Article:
One of the highlights will be reaching the creek mouth at the Wisconsin River and paddling on it for a short stretch before reaching the Arena public landing.
I don’t want to sell the creek short though, and if you’re looking for a new adventure and live in the tri-county area near Madison, it is worth checking out (although I would recommend the upper sections of Black Earth Creek first instead). Others have really enjoyed this stretch and I could be biased because of the cold, windy weather I faced and the lack of leaves. This could perhaps be totally different if paddled in the summer instead of the fall.
As an interesting aside, you may note that the Google road map view and satellite view do not correlate well, as this creek is very active in re-routing itself. The most significant route change is maybe a half mile from the mouth at the Wisconsin River where the creek used to (and most maps still show this) parallel the Wisconsin River for a couple miles before finally emptying well downstream of the Arena landing. In talking with John Wick, he said that plat maps going back to 1970 only show this old channel, but he knew something was different when the water become stagnant by the local bridge. After a little bit of scouting, he was able to confirm that, sure enough, Blue Mounds had cut a shortcut to the Wisconsin, which is the main channel to to this day. This was actually a significant re-routing (of maybe 4 miles) for a creek of this size. After scouting the old channel myself, I certainly don’t think it is navigable and looks very swampy with a lot of deadfall. Don’t worry (as I was) that you’ll accidentally turn off on the old channel by mistake. It is significantly smaller and lacks the current that the main channel does.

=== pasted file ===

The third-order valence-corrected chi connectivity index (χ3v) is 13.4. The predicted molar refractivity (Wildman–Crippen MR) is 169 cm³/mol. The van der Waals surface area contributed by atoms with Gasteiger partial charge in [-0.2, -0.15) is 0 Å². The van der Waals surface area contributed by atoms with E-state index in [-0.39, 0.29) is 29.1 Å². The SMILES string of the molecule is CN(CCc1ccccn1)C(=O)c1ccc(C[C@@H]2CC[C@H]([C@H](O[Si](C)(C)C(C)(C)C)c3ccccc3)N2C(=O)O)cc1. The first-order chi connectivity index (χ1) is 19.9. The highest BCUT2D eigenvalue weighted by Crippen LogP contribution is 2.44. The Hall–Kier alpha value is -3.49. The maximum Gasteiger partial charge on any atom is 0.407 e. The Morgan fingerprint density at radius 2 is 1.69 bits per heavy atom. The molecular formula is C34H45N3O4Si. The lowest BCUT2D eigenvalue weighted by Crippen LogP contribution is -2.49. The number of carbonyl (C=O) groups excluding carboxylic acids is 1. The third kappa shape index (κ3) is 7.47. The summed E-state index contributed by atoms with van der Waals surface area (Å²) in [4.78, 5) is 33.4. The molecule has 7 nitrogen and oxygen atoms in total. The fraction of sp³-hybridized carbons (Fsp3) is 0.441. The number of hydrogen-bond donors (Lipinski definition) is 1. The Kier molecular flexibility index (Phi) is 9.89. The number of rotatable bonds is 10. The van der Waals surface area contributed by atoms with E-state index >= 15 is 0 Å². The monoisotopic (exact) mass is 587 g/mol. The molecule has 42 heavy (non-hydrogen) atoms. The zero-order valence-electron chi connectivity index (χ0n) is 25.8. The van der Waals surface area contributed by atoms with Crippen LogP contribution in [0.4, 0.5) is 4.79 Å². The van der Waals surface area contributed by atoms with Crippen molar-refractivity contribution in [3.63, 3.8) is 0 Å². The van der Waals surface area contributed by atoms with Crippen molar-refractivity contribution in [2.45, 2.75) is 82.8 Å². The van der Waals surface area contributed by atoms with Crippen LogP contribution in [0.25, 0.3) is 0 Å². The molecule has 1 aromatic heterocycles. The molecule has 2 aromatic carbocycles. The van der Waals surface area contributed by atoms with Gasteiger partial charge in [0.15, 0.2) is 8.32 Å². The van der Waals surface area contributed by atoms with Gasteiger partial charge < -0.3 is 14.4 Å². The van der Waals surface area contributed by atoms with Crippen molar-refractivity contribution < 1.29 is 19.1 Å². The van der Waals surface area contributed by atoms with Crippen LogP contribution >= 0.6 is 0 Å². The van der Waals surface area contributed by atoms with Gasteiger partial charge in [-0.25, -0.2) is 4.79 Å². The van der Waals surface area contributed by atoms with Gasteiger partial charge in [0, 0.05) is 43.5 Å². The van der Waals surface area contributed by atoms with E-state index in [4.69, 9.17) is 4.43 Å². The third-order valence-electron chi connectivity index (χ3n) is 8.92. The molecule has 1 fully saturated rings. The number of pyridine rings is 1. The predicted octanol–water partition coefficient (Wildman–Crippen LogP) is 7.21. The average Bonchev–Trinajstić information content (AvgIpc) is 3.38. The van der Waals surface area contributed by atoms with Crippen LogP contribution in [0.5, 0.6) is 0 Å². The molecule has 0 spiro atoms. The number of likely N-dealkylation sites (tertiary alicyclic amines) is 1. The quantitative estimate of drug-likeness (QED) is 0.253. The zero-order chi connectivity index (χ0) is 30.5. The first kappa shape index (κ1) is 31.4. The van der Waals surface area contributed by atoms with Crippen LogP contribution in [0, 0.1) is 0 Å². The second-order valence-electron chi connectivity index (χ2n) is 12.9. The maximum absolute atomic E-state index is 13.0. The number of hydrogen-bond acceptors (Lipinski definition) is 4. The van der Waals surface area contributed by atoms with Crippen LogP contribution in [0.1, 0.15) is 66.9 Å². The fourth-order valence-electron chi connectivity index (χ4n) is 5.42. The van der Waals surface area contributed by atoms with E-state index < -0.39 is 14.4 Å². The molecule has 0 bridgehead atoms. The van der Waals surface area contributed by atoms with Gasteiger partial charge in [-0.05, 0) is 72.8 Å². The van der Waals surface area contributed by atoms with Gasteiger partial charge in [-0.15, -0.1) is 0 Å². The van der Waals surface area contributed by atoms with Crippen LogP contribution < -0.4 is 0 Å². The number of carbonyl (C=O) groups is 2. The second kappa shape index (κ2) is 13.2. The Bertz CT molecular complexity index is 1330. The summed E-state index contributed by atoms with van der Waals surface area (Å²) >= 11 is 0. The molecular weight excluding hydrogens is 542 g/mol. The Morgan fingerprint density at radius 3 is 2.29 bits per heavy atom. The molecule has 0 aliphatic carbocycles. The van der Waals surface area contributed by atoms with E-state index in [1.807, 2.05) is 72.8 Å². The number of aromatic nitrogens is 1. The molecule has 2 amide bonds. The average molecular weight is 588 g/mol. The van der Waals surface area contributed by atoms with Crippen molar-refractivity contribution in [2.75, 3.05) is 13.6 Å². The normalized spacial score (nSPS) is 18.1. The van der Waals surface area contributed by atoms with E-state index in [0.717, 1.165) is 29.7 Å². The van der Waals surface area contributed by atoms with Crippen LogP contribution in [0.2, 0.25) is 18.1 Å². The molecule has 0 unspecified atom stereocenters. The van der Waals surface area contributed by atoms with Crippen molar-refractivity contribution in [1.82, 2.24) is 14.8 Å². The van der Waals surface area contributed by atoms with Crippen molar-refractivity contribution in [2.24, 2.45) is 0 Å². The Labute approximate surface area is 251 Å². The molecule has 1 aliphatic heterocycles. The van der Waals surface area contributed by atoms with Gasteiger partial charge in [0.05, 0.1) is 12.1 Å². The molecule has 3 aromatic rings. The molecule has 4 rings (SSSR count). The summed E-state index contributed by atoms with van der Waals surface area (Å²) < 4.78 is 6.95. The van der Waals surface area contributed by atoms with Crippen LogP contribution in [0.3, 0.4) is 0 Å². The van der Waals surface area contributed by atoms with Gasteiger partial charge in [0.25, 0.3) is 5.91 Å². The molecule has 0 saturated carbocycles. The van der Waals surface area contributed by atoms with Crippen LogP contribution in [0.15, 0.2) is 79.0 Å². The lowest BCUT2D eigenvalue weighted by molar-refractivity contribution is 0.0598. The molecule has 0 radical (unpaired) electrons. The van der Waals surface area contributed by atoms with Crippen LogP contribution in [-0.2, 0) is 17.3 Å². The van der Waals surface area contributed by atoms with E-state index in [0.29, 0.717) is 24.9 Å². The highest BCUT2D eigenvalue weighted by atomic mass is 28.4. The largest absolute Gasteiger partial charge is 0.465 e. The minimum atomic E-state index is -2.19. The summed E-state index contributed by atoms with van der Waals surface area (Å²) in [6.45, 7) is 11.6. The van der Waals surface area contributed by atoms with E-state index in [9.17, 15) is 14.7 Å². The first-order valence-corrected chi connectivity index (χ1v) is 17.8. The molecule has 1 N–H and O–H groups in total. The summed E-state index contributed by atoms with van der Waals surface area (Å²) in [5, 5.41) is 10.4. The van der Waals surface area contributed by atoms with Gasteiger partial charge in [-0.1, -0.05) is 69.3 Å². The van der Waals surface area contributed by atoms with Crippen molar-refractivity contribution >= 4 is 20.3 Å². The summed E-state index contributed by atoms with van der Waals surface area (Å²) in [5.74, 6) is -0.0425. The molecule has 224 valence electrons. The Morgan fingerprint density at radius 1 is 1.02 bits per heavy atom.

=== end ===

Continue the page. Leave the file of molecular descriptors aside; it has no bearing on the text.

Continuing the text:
Hazards and Log Jams:
Almost none, and this is remarkable. This section used to be quite the tangle, but thanks to the hard work of locals, all the log jams in the creek have been cleared out and it was clear sailing (as of October 5th, 2014). Once you join up with the Wisconsin River, there is a large island and an inner channel that is a continuation of sorts of Blue Mounds Creek. In this channel, the current is quite pushy and there is a tricky strainer to contend with, so stay on your toes once you reach the mouth. You can avoid all this by just paddling north around the island to enter the main channel.
Great take-out at the Arena public boat landing. This is a large landing and I’m sure is quite bustling in the summer, but was kind of dead when I used it. There are no facilities at this landing, so plan accordingly. Getting to the landing is a bit of a trick. There is a large sandbar directly in front of the landing and if you approach from upstream on the inside channel, you may not have enough depth to reach the landing. Solution is simple…just paddle around the main sandbar in the main channel and you’ll be fine.